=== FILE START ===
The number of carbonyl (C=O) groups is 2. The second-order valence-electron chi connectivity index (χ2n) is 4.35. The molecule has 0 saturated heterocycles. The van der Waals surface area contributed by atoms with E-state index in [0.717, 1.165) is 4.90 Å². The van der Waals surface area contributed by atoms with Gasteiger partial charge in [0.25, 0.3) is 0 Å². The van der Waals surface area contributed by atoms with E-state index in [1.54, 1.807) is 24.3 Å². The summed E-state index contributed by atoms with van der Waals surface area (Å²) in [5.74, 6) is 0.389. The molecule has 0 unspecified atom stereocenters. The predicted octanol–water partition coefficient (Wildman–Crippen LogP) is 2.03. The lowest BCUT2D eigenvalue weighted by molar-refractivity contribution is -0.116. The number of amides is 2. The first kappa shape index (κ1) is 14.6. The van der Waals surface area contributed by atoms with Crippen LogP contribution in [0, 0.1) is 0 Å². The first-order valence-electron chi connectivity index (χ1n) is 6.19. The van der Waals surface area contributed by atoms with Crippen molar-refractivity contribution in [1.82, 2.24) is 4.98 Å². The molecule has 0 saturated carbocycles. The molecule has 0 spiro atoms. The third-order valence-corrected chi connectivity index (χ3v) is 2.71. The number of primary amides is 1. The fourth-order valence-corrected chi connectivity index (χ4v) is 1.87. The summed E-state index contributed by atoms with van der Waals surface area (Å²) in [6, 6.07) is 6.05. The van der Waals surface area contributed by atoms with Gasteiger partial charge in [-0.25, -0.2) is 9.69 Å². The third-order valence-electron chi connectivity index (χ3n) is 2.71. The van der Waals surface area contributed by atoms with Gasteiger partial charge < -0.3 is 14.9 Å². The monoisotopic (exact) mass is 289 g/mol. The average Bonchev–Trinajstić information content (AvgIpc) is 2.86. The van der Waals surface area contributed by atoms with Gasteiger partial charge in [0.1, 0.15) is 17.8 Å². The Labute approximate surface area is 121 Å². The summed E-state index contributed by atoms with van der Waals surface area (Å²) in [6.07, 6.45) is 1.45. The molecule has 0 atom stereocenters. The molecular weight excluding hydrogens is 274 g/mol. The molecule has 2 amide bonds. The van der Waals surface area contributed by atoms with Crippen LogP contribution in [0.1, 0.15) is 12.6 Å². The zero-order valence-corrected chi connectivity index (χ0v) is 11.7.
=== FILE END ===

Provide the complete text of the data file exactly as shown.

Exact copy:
The number of carbonyl (C=O) groups is 2. The second-order valence-electron chi connectivity index (χ2n) is 4.35. The molecule has 0 saturated heterocycles. The van der Waals surface area contributed by atoms with E-state index in [0.717, 1.165) is 4.90 Å². The van der Waals surface area contributed by atoms with Gasteiger partial charge in [0.25, 0.3) is 0 Å². The van der Waals surface area contributed by atoms with E-state index in [1.54, 1.807) is 24.3 Å². The summed E-state index contributed by atoms with van der Waals surface area (Å²) in [5.74, 6) is 0.389. The molecule has 0 unspecified atom stereocenters. The predicted octanol–water partition coefficient (Wildman–Crippen LogP) is 2.03. The lowest BCUT2D eigenvalue weighted by molar-refractivity contribution is -0.116. The number of amides is 2. The first kappa shape index (κ1) is 14.6. The van der Waals surface area contributed by atoms with Crippen LogP contribution in [0, 0.1) is 0 Å². The first-order valence-electron chi connectivity index (χ1n) is 6.19. The van der Waals surface area contributed by atoms with Crippen molar-refractivity contribution in [1.82, 2.24) is 4.98 Å². The molecule has 0 saturated carbocycles. The molecule has 0 spiro atoms. The third-order valence-corrected chi connectivity index (χ3v) is 2.71. The number of primary amides is 1. The fourth-order valence-corrected chi connectivity index (χ4v) is 1.87. The summed E-state index contributed by atoms with van der Waals surface area (Å²) in [6, 6.07) is 6.05. The van der Waals surface area contributed by atoms with Gasteiger partial charge in [-0.25, -0.2) is 9.69 Å². The third-order valence-electron chi connectivity index (χ3n) is 2.71. The van der Waals surface area contributed by atoms with Gasteiger partial charge < -0.3 is 14.9 Å². The monoisotopic (exact) mass is 289 g/mol. The average Bonchev–Trinajstić information content (AvgIpc) is 2.86. The van der Waals surface area contributed by atoms with Gasteiger partial charge in [0.1, 0.15) is 17.8 Å². The Labute approximate surface area is 121 Å². The summed E-state index contributed by atoms with van der Waals surface area (Å²) in [6.07, 6.45) is 1.45. The molecule has 0 atom stereocenters. The molecular weight excluding hydrogens is 274 g/mol. The molecule has 2 amide bonds. The van der Waals surface area contributed by atoms with Crippen LogP contribution in [0.1, 0.15) is 12.6 Å². The zero-order valence-corrected chi connectivity index (χ0v) is 11.7.